We were done by midnight. When I was ready for bed, my mother came into my room after a quiet knock on the door. A small pill was in her palm. She looked nervous. Maybe embarrassed by the new routine. She offered me a fragile smile as though she was sorry for me and sorry for what she had to do because this was as new for her as it was for me. She was trying her best.
I popped the pill into my mouth, which could have been confused for an Aspirin, then drank the water. I gave my mother a hug and told her, “Thank you.” I loved her still, even if I felt that she was somehow drifting further from me, or I from her.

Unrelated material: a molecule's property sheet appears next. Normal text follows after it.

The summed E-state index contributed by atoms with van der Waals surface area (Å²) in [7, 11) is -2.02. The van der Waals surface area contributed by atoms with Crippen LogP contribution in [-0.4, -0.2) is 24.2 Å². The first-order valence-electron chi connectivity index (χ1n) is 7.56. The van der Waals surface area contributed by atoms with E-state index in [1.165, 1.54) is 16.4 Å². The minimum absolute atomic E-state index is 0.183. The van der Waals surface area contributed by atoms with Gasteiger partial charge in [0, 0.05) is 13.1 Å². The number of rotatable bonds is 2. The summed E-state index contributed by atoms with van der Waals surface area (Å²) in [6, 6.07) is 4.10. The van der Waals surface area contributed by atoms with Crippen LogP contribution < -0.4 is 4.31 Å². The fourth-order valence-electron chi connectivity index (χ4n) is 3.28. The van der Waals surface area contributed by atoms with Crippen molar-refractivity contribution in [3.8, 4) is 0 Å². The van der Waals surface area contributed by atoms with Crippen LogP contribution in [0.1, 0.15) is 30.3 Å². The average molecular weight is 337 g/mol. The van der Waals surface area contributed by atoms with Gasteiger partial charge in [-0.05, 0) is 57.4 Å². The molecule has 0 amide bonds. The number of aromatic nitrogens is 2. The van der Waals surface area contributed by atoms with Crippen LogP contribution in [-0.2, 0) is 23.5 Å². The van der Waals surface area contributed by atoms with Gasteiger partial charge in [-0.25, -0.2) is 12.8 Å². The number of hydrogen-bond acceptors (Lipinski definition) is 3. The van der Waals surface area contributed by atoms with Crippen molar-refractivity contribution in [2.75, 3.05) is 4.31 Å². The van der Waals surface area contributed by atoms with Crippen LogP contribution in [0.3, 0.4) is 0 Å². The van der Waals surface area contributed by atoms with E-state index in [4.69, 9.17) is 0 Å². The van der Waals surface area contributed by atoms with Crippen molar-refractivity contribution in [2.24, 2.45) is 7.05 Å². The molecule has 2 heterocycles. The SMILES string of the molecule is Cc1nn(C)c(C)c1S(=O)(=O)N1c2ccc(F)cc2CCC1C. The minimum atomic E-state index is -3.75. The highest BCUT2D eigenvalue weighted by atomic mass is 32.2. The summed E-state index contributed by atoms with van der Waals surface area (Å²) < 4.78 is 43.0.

My mother whispered, “We’ll get through this, Sarah. We’ll get through this together.” She had tears in her eyes.
With tears of my own, I said, “I know.”
“Goodnight. Sleep well.”
“I will. Goodnight.”
My mother walked down the hall. I felt as though she had left me behind in the woods, bundled up in a cap and mittens and forgotten. I glanced at my bedroom window, vacant and ordinary. Then I went into my bathroom and spit the pill into the toilet.
The woman visited that night. A return to normalcy. There was never a choice to be found.